“The people who care: How harm reduction strategies for those who use drugs bloomed in the region,” Terry DeMio of the
tells the story of several people, including Kentuckians, who have benefited from such programs and the value of those who work in them.
One of DeMio’s stories involves a nurse, Daryl Hams, who is the project director of the Regional Harm Reduction Collaborative, and how he carried wound-care supplies with him for three weeks in hopes of reconnecting with a man with a “festering abscess,” for whom he had already provided supplies once and whom he urged to get and take his antibiotics. He finally ran in to him at a naloxone-giveaway site and told him he had been worried about him.
DeMio writes: “The man proudly showed off a wrist no longer bandaged, the abscess healed. He started to walk away. Then stopped and turned back. “It’s been a long time,” the man said, “since anybody worried about me.”
Another story involves Molly B. True, 41, of Bellevue, Ky., who started using heroin in the late 1990s and told DeMio that she always tried to use safely, but it was hard. And that while she knew there were places across the country where people could get sterile syringes, without judgement, “I remember thinking, ‘Gosh, that’ll never happen in Cincinnati’,” she said.
DeMio writes that in the late 1990s through the early 2000s, people who used intravenous drugs were on their own — but not today because “there are Daryls” and there is finally an understanding that addiction is a health issue that can’t be solved by locking people up in jail.
“It has taken Greater Cincinnati something like two decades to understand what Daryl and people like him offer,” she writes. “It’s called ‘harm reduction,’ a host of strategies to minimize negative physical and social outcomes from drug use. It’s that place between prevention and treatment, where people who use drugs simply are.”
DeMio also writes about the pushback such programs have received and the evolution of how they have come to exist, largely driven by the rising numbers of hepatitis C cases and the rising number of needles being found in public areas.
“The hepatitis C virus can live in the barrel of a syringe for up to six weeks. People started to realize they, or their children, could get the bloodborne disease,” she writes.
Dr. Judith Feinberg, an infectious disease expert who at the time was a professor at the University of Cincinnati College of Medicine, is the pioneer of harm reduction in Cincinnati.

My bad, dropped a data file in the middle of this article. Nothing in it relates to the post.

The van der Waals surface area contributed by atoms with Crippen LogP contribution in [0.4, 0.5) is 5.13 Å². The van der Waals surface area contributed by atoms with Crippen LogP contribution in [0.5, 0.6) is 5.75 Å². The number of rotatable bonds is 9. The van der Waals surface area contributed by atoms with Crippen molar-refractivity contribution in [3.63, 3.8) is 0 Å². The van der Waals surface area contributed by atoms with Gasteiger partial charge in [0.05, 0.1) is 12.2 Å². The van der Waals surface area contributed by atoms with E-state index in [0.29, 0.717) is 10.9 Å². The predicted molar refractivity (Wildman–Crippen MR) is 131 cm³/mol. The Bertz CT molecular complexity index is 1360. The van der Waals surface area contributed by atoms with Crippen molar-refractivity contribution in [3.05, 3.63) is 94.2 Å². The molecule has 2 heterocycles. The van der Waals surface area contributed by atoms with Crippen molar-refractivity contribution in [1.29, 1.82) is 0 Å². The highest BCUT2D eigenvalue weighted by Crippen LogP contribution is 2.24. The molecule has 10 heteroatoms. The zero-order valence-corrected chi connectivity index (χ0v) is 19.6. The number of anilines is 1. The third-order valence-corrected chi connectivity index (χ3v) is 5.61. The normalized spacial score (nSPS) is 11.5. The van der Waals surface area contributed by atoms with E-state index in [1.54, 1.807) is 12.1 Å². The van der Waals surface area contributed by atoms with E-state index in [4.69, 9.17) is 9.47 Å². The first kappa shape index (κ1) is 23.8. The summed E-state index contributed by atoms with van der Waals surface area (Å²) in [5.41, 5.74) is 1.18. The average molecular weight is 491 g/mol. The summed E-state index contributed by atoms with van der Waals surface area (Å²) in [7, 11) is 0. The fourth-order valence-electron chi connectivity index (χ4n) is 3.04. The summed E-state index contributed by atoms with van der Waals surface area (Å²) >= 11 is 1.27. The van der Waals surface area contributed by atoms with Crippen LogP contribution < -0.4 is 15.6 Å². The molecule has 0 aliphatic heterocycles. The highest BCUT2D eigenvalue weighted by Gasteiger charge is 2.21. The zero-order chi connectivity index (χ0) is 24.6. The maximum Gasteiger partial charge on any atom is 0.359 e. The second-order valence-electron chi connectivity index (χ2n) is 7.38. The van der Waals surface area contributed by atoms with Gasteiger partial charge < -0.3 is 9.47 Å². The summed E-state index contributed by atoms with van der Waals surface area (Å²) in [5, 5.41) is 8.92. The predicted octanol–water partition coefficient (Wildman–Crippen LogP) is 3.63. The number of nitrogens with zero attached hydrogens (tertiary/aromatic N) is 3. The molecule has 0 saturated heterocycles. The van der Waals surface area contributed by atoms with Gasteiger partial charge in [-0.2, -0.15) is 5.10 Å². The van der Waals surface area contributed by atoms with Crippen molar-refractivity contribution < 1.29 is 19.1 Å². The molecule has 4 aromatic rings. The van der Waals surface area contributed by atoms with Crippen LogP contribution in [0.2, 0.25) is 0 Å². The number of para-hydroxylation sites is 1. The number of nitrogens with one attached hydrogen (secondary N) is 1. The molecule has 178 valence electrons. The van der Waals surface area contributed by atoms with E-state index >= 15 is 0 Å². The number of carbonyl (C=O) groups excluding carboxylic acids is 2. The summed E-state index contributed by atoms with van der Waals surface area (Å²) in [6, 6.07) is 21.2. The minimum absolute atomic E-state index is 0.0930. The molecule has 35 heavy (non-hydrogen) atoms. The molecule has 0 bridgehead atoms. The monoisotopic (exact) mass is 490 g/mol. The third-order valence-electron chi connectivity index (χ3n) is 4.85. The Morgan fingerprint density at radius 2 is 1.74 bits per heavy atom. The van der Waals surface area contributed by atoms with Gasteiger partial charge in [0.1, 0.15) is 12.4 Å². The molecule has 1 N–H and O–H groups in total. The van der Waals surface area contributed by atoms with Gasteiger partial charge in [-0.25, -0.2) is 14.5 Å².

Feinberg started gathering research to support the program in 2006 and was finally successful in opening it in 2014, DeMio reports, adding that Feinberg’s analysis showed “what newer studies amplify: Syringe services have been associated with a 50% reduction in HIV and hepatitis C.”
Further, DeMio reports that such programs cost less than $2 a day per person.
“Compare that to the lifetime cost of HIV treatment which is about $350,000 per person. The annual cost of hepatitis C treatment? About $84,000 per patient,” she writes.
In addition, Feinberg cites research from the Centers for Disease Control and Prevention that says “people who use drugs are five times more likely to enter treatment.”
Feinberg told DeMio that these programs not only provide a place to get things, like sterile syringes, drug-cooking devices, alcohol wipes, naloxone, HIV and hepatitis C testing and condoms, but are also meant to offer a supportive environment that treats people with dignity.
“You have a totally supportive, nonjudgmental rapport so that if, or when, they are ready (for treatment), you are there,” she said.
|Billy Golden, a harm-reduction coordinator at Caracole, works at a drive-up
syringe exchange. (Cincinnati Enquirer photo by Amanda Rossmann)
For a woman named Molly, that support had a name: Billy Golden, a harm-reduction coordinator at Caracole in Cincinnati, who told DeMio about the importance of making the exchange a safe space for people who use drugs.
If a client was there for three minutes, Billy says he made sure, “for three minutes of the day, that person was more than their drug addiction.”
Billy helped Molly get a doctor who understood addiction, DeMio reports, adding that Molly has been in methadone treatment since September and manages her drug use, using maybe twice a week instead of what used to be several times a day.
“My life is exponentially better,” Molly says. “I am a different person. I buy Christmas presents. I have a bed now. . . . My ultimate goal [is] to continue to volunteer, and maybe it will lead to some actual, real job in harm reduction. I feel like that’s where I belong.”
In mid-January, Molly was unanimously appointed to the Harm Reduction Ohio board of directors, which DeMio writes “is indicative of another pillar that the National Harm Reduction Coalition advocates: Ensuring that people who use drugs and those with a history of drug use routinely have “a real voice” in programming and policy designed to serve them.”